1. APM should not be considered as the first-line treatment choice;

  2. APM should only be proposed after a proper standardized imaging protocol;

  3. APM can be proposed after three months of persistent pain/mechanical symptoms or earlier in cases with considerable mechanical symptoms;

  4. No APM should be proposed with advanced osteoarthritis on Schuss view.43

Meniscal repair

Meniscal repair can be performed open or arthroscopically. Meniscal repair was initially performed by Annandale and DeHaven.44-46 After this milestone in the history of meniscus surgery, the first arthroscopic repair was performed by Ikeuchi.26 The era of meniscal preservation was based on three pillars: repair of the torn meniscus whenever reasonable; non-surgical treatment of asymptomatic meniscal pathologies despite a meniscal tear according to MRI; and partial meniscectomy and resection of as much as necessary and as little as possible.34 In this regard, the most amenable tears to be repaired are acute, traumatic tears within the peripheral well-vascularized red-red zone which are longitudinal-vertical in orientation.15 In traumatic tears, the first choice is repair or non-removal.27 Extended indications for meniscal repair were recommended for the subsequent clinical entities: horizontal cleavage tears in young athletes, root tears, ramp lesions, radial tears and tears in the red-white zone.47-52

Open repair may be still useful, especially for posterior meniscal tears with a very tight medial compartment, if percutaneous release of medial collateral ligament does not provide enough visualization of the compartment.21 Although successful clinical results were reported with open repair, there has been increasing evolution from open to arthroscopic repair and currently the latter predominates for meniscal tears.53

At present, there are three main techniques for meniscal repair: inside-out, outside-in, all-inside. Among them the strongest repair has been accepted as the inside-out technique, which was first described by Henning.54,55 In this technique, the tear is fixed by placement and fixation of the passing sutures from the intra-articular region with the use of special cannulae to a safe extracapsular area over the capsule with a posterolateral or posteromedial incision. For the posteriorly-placed tears, an open technique with the use of special retractors is used in order to protect the neurovascular structures. The benchmark currently remains an inside-out vertical mattress suture repair.56 Successful clinical results have been reported with inside-out meniscal repair.57,58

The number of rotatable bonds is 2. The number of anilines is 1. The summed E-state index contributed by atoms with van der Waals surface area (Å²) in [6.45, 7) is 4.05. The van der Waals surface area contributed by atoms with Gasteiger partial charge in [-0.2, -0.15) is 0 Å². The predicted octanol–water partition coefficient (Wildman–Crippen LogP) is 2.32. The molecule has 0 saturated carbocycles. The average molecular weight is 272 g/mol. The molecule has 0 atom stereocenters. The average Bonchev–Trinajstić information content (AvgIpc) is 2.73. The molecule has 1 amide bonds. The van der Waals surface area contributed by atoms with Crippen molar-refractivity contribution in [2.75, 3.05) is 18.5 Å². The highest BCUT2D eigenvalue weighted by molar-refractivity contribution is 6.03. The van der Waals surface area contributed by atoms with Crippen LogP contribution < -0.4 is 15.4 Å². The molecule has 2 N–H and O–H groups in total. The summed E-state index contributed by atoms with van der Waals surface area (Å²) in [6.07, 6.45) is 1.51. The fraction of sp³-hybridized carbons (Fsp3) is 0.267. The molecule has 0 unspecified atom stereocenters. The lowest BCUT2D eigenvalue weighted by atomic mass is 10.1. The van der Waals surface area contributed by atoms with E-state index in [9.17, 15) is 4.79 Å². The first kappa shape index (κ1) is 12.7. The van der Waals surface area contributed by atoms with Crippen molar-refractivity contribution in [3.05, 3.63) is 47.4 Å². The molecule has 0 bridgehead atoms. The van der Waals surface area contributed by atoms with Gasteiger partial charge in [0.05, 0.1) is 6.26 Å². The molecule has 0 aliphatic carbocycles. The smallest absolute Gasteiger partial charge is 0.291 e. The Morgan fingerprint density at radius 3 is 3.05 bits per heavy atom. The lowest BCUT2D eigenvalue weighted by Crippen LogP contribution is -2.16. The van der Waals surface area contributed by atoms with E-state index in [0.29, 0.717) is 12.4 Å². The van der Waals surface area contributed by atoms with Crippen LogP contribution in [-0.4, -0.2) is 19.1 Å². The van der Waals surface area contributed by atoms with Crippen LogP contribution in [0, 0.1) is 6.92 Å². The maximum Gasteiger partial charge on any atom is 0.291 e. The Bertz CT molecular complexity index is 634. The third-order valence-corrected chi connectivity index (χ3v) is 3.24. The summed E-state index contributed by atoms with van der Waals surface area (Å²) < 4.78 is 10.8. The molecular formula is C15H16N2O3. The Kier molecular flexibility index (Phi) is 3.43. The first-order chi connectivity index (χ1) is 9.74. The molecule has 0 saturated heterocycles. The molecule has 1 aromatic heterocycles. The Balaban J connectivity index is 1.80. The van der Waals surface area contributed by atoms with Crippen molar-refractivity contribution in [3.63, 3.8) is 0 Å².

Outside-in techniques were described by Warren and Levy and Morgan and Casscells.59,60 In this less frequently used technique, passing sutures were passed through the previously passed two spinal needles from the meniscal rim to the meniscal body across the meniscal tear. The two ends of the passing sutures were tied onto the capsule, under direct vision. The improper apposition of the ends of the meniscal tear is an important disadvantage of this technique. The all-inside technique with the use of a suture hook device was first described by Morgan.61 Thereafter an absorbable polylactic acid tack implant was introduced by Albrecht-Olsen et al.62 Various polylactic acid-based implants have also been used: arrows, screws and staples, but due to implant-induced synovitis and cartilage damage etc., the use of these implants has fallen out of clinical practice.63 The flexible, suture-based devices have become more popular since 2006 (Fig. 3).64 The pull-out strength of the all-inside suture-based devices was found to be similar to traditional mattress sutures.65,66 This technique has been an increasingly used method for most meniscal tears due to its advantages: avoidance of opening accessory portals and additional incisions, easy applicability, use of bio-absorbable implants and relatively less risk for injury to posterior neurovascular structures. However, its use is limited to anteriorly placed meniscal tears.

Fig. 3.
Fig. 3.

Arthroscopic view of acute, traumatic, longitudinal-vertical tear of the lateral meniscus posterior horn (a). ‘All-inside’ horizontal suture of the lateral meniscal tear (b).

Citation: EFORT Open Reviews 3, 5; 10.1302/2058-5241.3.170067

As a result, in a recent systematic review by Fillingham et al,63 two important conclusions were reported. First, the quality of evidence comparing inside-out and all-inside meniscal repair remained low, with a majority of the literature being evidence level 4 studies. Secondly, there were no significant differences in terms of anatomical and clinical failure rates, functional outcome scores and complication rates. In a meta-analysis, it was concluded that although meniscal repairs had a higher re-operation rate than meniscectomy, they result in a better long-term functional outcome, better activity level and lower failure rate.67 Moreover, meniscal repair was found to be more cost-effective than meniscectomy.68 Although the advantages of meniscal repair outweigh those of meniscectomy, interestingly, APM is still more frequently performed. This may be due to the fact that repair is technically more demanding, more time-consuming, needs longer rehabilitation time and is more expensive.34